U.S., Iraqi Engineers Bring New Baghdad Generator On Line
By Mitch Frazier
Special to American Forces Press Service
BAGHDAD, Iraq, Oct. 18, 2004 A new generator came on line here today, bringing enough new electricity to the energy-thirsty country to fuel more than 275,000 Iraqi homes.
The new 96-megawatt generator is the second new generator to come on line at the north Baghdad plant since the U.S.-led reconstruction effort began at the site a year ago. The commissioning brings the total available electricity in the country to nearly 5,300 megawatts, far exceeding the pre-war level of 4,400.
"This site was just an open field with a switchyard and two generators last year," said Maj. Erik Stor, the operations officer for the U.S. Army Corps of Engineers Restore Iraqi Electricity team. "Working with our Iraqi partners, engineers and the Ministry of Electricity, we have transformed this into one of the largest electricity plants in the country. When we're done we'll have more than doubled the original capacity here," he said.
Nearly $150 million has been poured into the site by the Iraqi and U.S. governments to bring six new generators on line, an effort that will increase electricity production here to 516 megawatts -- enough to service 1.5 million Iraqi homes.
As the endeavor to add electricity generation at the site continues, the effort to transfer control of the facility back to the interim Iraqi government's Ministry of Electricity is under way.
"I have been waiting for this for a long time," said the plant manager at the site about the transfer. "We have worked with the Americans for a year now, and we have a new site that will help improve the electricity situation here."
The arduous process of completing an inventory of the spare parts on hand at the site, hours of classroom training and final inspections by senior officials already have allowed the transfer of 14 electrical stations across the country back to the Ministry of Electricity. The transfers mark the completion of an effort at the sites that put 1,588 megawatts on the national grid and continue to bring electricity to 4.7 million Iraqi homes.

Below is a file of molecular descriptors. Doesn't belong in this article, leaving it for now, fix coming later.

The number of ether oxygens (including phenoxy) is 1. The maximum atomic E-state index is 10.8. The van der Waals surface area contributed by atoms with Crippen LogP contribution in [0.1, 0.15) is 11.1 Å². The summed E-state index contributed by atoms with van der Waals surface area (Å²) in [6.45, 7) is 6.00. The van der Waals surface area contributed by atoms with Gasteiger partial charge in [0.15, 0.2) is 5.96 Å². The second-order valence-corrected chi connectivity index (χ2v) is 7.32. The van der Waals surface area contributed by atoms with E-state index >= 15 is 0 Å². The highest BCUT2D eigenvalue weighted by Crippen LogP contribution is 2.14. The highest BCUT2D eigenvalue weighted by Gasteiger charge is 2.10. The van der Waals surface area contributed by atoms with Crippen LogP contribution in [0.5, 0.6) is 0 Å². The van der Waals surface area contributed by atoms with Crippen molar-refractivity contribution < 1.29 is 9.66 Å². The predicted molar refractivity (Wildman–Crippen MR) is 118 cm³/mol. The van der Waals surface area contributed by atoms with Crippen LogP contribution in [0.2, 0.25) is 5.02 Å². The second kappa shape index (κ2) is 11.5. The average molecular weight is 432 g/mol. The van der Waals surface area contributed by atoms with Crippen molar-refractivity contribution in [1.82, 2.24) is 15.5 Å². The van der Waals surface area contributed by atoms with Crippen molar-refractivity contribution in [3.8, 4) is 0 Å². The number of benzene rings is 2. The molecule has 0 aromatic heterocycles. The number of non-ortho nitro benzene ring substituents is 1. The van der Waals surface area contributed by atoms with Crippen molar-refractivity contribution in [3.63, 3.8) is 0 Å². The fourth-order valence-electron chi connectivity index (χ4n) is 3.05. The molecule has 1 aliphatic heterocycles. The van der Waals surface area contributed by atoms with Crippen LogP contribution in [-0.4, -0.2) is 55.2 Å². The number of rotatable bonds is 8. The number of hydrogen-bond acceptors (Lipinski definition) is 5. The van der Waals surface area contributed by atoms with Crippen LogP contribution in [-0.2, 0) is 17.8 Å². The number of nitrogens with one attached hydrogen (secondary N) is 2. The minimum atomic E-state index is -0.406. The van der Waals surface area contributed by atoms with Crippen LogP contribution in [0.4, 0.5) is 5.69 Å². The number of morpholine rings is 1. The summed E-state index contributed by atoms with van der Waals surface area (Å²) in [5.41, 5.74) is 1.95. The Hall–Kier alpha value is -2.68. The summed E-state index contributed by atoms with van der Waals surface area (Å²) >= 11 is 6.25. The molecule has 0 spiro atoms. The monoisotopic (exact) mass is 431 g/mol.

In a country where few were allowed to act independently and make decisions on operations and maintenance, training has been an ongoing issue for the electricity reconstruction effort. More than 40 hours of classroom instruction and side-by-side operation in the plant is part of the process to bring Iraqi operators to a better understanding of the controls and equipment brought in to bring more electricity to the country.
Computer controls, scheduled outages for maintenance, and safety systems were all new to the employees, who had not seen new electricity generators for more than a decade.
"Our job here isn't just to bring Iraq more electricity, it is to help the Iraqi people create a fair and equitable system that will last for years to come," Stor said. "It's about new and rehabilitated generators, spare parts, training; it's about giving them a solid foundation to build from after we leave."
Two additional power stations are slated for transfer to the ministry in October and November, returning an additional 604 megawatts of generation capacity to the IIG. The Corps of Engineers team of civilian and military engineers and their Iraqi counterparts has resurrected more than 20 electricity plants across the country from their pre-war state of disrepair into the cornerstone of the effort to revamp Iraq's aging infrastructure.
The effort has added 1,717 megawatts to the national grid and has pumped more than $1 billion into the international economy. "This is the most electricity Iraq has seen for more than a decade," Stor said. "As the ministry and the multinational team continue to bring more generation sites on line, the people of Iraq will have more electricity."
Despite the addition of power to the country's national grid, the demand for electricity in Iraq continues to grow.
"With more than half a million new jobs created, new industries and new factories coming on line, and with the sale of thousands of washing machines and air conditioners, Iraq has experienced a rapid increase in electricity demand," according to a fact sheet published by the Iraq Ministry of Electricity. "The increase in demand is a good sign of a thriving economy emerging from three decades of isolation."
(Mitch Frazier is assigned to the U.S. Army Corps of Engineers, Gulf Region Division.)